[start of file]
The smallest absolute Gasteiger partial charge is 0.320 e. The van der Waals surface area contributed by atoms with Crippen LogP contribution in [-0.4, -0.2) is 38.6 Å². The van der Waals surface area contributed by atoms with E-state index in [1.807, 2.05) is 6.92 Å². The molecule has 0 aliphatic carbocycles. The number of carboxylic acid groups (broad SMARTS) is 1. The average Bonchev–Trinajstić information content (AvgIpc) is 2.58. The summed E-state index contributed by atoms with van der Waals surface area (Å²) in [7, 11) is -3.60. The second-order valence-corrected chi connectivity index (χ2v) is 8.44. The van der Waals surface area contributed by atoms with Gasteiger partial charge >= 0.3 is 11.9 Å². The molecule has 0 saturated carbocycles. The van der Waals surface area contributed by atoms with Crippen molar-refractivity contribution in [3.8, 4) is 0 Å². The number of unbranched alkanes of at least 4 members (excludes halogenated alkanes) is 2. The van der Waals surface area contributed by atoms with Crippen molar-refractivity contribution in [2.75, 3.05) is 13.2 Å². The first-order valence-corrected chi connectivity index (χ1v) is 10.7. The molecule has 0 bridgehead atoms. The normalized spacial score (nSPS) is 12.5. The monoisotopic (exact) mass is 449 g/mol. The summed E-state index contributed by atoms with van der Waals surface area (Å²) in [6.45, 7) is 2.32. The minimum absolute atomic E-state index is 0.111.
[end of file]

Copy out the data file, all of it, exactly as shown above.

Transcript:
The smallest absolute Gasteiger partial charge is 0.320 e. The van der Waals surface area contributed by atoms with Crippen LogP contribution in [-0.4, -0.2) is 38.6 Å². The van der Waals surface area contributed by atoms with E-state index in [1.807, 2.05) is 6.92 Å². The molecule has 0 aliphatic carbocycles. The number of carboxylic acid groups (broad SMARTS) is 1. The average Bonchev–Trinajstić information content (AvgIpc) is 2.58. The summed E-state index contributed by atoms with van der Waals surface area (Å²) in [7, 11) is -3.60. The second-order valence-corrected chi connectivity index (χ2v) is 8.44. The van der Waals surface area contributed by atoms with Gasteiger partial charge >= 0.3 is 11.9 Å². The molecule has 0 saturated carbocycles. The van der Waals surface area contributed by atoms with Crippen molar-refractivity contribution in [3.8, 4) is 0 Å². The number of unbranched alkanes of at least 4 members (excludes halogenated alkanes) is 2. The van der Waals surface area contributed by atoms with Crippen molar-refractivity contribution in [2.75, 3.05) is 13.2 Å². The first-order valence-corrected chi connectivity index (χ1v) is 10.7. The molecule has 0 bridgehead atoms. The normalized spacial score (nSPS) is 12.5. The monoisotopic (exact) mass is 449 g/mol. The summed E-state index contributed by atoms with van der Waals surface area (Å²) in [6.45, 7) is 2.32. The minimum absolute atomic E-state index is 0.111.